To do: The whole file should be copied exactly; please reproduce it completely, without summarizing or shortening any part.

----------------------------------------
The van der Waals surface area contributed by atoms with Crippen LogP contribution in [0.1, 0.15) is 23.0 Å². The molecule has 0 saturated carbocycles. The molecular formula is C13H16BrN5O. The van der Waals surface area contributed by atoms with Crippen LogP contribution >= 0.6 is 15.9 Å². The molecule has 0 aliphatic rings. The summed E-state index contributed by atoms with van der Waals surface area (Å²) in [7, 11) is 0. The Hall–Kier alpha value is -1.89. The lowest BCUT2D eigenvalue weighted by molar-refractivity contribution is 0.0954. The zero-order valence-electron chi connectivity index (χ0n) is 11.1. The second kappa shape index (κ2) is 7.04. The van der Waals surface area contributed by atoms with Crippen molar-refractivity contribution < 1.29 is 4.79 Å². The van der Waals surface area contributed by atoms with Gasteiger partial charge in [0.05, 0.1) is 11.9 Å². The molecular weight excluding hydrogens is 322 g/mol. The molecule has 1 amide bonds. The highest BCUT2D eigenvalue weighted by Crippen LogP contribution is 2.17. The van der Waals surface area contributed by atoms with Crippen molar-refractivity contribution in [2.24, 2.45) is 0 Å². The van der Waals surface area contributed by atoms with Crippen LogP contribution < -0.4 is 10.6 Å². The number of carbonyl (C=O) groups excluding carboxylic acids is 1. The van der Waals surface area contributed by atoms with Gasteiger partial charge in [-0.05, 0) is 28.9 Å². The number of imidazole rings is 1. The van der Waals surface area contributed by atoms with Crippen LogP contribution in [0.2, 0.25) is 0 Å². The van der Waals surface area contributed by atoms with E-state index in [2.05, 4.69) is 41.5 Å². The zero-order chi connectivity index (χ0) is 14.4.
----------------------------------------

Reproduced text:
The van der Waals surface area contributed by atoms with Crippen LogP contribution in [0.1, 0.15) is 23.0 Å². The molecule has 0 saturated carbocycles. The molecular formula is C13H16BrN5O. The van der Waals surface area contributed by atoms with Crippen LogP contribution >= 0.6 is 15.9 Å². The molecule has 0 aliphatic rings. The summed E-state index contributed by atoms with van der Waals surface area (Å²) in [7, 11) is 0. The Hall–Kier alpha value is -1.89. The lowest BCUT2D eigenvalue weighted by molar-refractivity contribution is 0.0954. The zero-order valence-electron chi connectivity index (χ0n) is 11.1. The second kappa shape index (κ2) is 7.04. The van der Waals surface area contributed by atoms with Crippen molar-refractivity contribution < 1.29 is 4.79 Å². The van der Waals surface area contributed by atoms with Gasteiger partial charge in [0.05, 0.1) is 11.9 Å². The molecular weight excluding hydrogens is 322 g/mol. The molecule has 1 amide bonds. The highest BCUT2D eigenvalue weighted by Crippen LogP contribution is 2.17. The van der Waals surface area contributed by atoms with Crippen molar-refractivity contribution in [2.24, 2.45) is 0 Å². The van der Waals surface area contributed by atoms with Crippen LogP contribution < -0.4 is 10.6 Å². The number of carbonyl (C=O) groups excluding carboxylic acids is 1. The van der Waals surface area contributed by atoms with Gasteiger partial charge in [-0.05, 0) is 28.9 Å². The number of imidazole rings is 1. The van der Waals surface area contributed by atoms with Crippen LogP contribution in [0.2, 0.25) is 0 Å². The van der Waals surface area contributed by atoms with E-state index in [2.05, 4.69) is 41.5 Å². The zero-order chi connectivity index (χ0) is 14.4.